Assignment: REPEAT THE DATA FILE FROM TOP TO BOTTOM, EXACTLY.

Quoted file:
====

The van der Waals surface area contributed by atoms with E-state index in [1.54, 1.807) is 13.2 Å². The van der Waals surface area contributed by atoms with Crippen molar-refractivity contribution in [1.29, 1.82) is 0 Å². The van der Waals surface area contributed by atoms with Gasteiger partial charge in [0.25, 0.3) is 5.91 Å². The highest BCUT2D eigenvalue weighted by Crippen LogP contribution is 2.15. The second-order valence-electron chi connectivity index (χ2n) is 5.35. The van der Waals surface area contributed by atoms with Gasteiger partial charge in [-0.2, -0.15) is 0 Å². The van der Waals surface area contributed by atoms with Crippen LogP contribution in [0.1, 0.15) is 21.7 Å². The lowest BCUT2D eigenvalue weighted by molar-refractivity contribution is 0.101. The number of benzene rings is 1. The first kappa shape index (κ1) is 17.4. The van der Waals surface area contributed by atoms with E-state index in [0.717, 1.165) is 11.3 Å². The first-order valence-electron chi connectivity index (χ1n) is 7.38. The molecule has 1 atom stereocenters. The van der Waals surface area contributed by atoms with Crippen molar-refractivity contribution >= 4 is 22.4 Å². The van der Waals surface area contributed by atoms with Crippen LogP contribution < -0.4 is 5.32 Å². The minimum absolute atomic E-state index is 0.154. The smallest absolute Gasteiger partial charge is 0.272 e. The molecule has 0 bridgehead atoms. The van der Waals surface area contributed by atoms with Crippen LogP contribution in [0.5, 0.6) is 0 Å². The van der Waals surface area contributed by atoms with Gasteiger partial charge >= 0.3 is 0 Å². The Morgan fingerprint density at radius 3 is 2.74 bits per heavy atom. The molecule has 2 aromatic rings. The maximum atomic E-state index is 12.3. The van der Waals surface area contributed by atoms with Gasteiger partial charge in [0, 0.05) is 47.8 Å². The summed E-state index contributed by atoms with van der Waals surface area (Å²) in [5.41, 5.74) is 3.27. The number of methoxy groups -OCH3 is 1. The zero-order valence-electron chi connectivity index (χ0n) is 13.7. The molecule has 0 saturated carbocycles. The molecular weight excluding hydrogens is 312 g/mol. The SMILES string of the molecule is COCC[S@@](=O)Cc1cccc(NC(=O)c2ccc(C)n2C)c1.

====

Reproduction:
The van der Waals surface area contributed by atoms with E-state index in [1.54, 1.807) is 13.2 Å². The van der Waals surface area contributed by atoms with Crippen molar-refractivity contribution in [1.29, 1.82) is 0 Å². The van der Waals surface area contributed by atoms with Gasteiger partial charge in [0.25, 0.3) is 5.91 Å². The highest BCUT2D eigenvalue weighted by Crippen LogP contribution is 2.15. The second-order valence-electron chi connectivity index (χ2n) is 5.35. The van der Waals surface area contributed by atoms with Gasteiger partial charge in [-0.2, -0.15) is 0 Å². The van der Waals surface area contributed by atoms with Crippen LogP contribution in [0.1, 0.15) is 21.7 Å². The lowest BCUT2D eigenvalue weighted by molar-refractivity contribution is 0.101. The number of benzene rings is 1. The first kappa shape index (κ1) is 17.4. The van der Waals surface area contributed by atoms with E-state index in [0.717, 1.165) is 11.3 Å². The first-order valence-electron chi connectivity index (χ1n) is 7.38. The molecule has 1 atom stereocenters. The van der Waals surface area contributed by atoms with Crippen molar-refractivity contribution >= 4 is 22.4 Å². The van der Waals surface area contributed by atoms with Crippen LogP contribution < -0.4 is 5.32 Å². The minimum absolute atomic E-state index is 0.154. The smallest absolute Gasteiger partial charge is 0.272 e. The molecule has 0 bridgehead atoms. The van der Waals surface area contributed by atoms with Crippen LogP contribution in [0.5, 0.6) is 0 Å². The van der Waals surface area contributed by atoms with Gasteiger partial charge >= 0.3 is 0 Å². The Morgan fingerprint density at radius 3 is 2.74 bits per heavy atom. The molecule has 2 aromatic rings. The maximum atomic E-state index is 12.3. The van der Waals surface area contributed by atoms with Gasteiger partial charge in [0, 0.05) is 47.8 Å². The summed E-state index contributed by atoms with van der Waals surface area (Å²) in [5.41, 5.74) is 3.27. The number of methoxy groups -OCH3 is 1. The zero-order valence-electron chi connectivity index (χ0n) is 13.7. The molecule has 0 saturated carbocycles. The molecular weight excluding hydrogens is 312 g/mol. The SMILES string of the molecule is COCC[S@@](=O)Cc1cccc(NC(=O)c2ccc(C)n2C)c1.